Living in a Mac world

“It’s San Francisco,” said my friend. “Almost like Vegas, you see everything there.” He’s right, but unlike Nevada’s most famous metropolis, San Francisco has become home for the Macworld — and now “iWorld” — conference, which is apparently “The Ultimate iFan Event”. In light of that though, I can’t seem to find the appeal my first time attending the show.

After meeting up with some of the greatest developers at the event (MacPaw, Smile Software, AgileBits, and others) I quickly tired of the expo floor. It’s nice to see so many startups trying so hard, spending money to go to this event and taking the time to speak with users, but overall the floor is awfully stale. Many of the products are rehashes of great ideas by corporations and it seems like every single one of the exhibitors wants to make sure it has some sort of connection with “the cloud”.

It’s not wrong to chase innovation, but when everyone takes the same path the authenticity is lost. At this year’s Macworld, it’s easy to get the feeling that there are little to no innovators on the Moscone West’s three floors. When you walk through the crowd of exhibitors, you see a blur of the same thing: people trying really hard to believe in their product, whether their advocacy is convincing or not. Some of it is downright embarrassing.

As a coworker and friend said to me after we left today, “some people just don’t know what they’re talking about”. He interviewed a developer about an interesting product, but sadly the man simply didn’t sound like he knew what he was talking about — that was the CEO.

Perhaps there is a different kind of marketing at work here. Some have the belief that if they stand on the streets outside the conference center and, almost like a beggar, ask you if you want a free or discounted decal, they will become successful. Again, it is San Francisco, and you see everything. But this is something else; it’s a very strange addition to the technology scene. Are people really that desperate?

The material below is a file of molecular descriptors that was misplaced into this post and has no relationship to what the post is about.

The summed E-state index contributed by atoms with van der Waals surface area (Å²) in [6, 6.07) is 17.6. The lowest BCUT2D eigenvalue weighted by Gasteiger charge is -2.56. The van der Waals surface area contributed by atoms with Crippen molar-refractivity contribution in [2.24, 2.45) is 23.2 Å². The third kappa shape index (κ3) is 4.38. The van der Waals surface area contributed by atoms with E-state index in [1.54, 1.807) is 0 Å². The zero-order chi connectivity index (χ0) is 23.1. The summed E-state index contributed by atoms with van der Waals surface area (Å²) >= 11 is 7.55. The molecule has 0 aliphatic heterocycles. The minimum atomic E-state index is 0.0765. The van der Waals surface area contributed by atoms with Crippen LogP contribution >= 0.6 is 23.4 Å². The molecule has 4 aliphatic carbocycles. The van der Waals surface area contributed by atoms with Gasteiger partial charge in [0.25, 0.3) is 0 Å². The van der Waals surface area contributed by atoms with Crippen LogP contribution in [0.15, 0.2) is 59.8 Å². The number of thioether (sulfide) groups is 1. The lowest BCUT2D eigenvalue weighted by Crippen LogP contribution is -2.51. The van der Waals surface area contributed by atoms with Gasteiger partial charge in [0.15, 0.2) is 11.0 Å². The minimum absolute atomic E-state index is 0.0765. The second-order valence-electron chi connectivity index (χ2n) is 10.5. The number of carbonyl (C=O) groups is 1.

At the end of the day, Macworld/iWorld is much less than what I had hoped. Even the whole “Apple community” portion seems like a lie. Most of the time the people you want to meet up with actually live in San Francisco and accept your invitation to get coffee or chat over lunch. In those cases, there’s no need for the event. However, there’s always that time when they’re here from another country and Macworld does help bring people together in that sense. It’s nice to meet those kind of people in person and Macworld does give you that experience, but I still keep feeling that too many of the exhibitors are cheap, superfluous (HP, for instance), or even lacking self-confidence. I can’t help but feel sad.


I spoke with Apple journalist and owner of The Loop Jim Dalrymple while in Anaheim a few weeks back and he told me that he stopped attending Macworld when Apple left. He didn’t give a reason, but it’s easy to infer one. Even though I wasn’t there in the days of Apple, I can see how them leaving affected the event — a lot. A few of the staff at the event even remarked that it “used to be a lot bigger a few years ago when Apple was [there]“. “It’s very sad to see it slowly fade away,” said one. She remembers the days that the conference took up more than one of the Moscone centers. Now its attendance has declined and a lot has changed since the “good old days”. Macworld may never be the same. Then again, I won’t be there to find out.

January 31, 2013 at 11:24 pm

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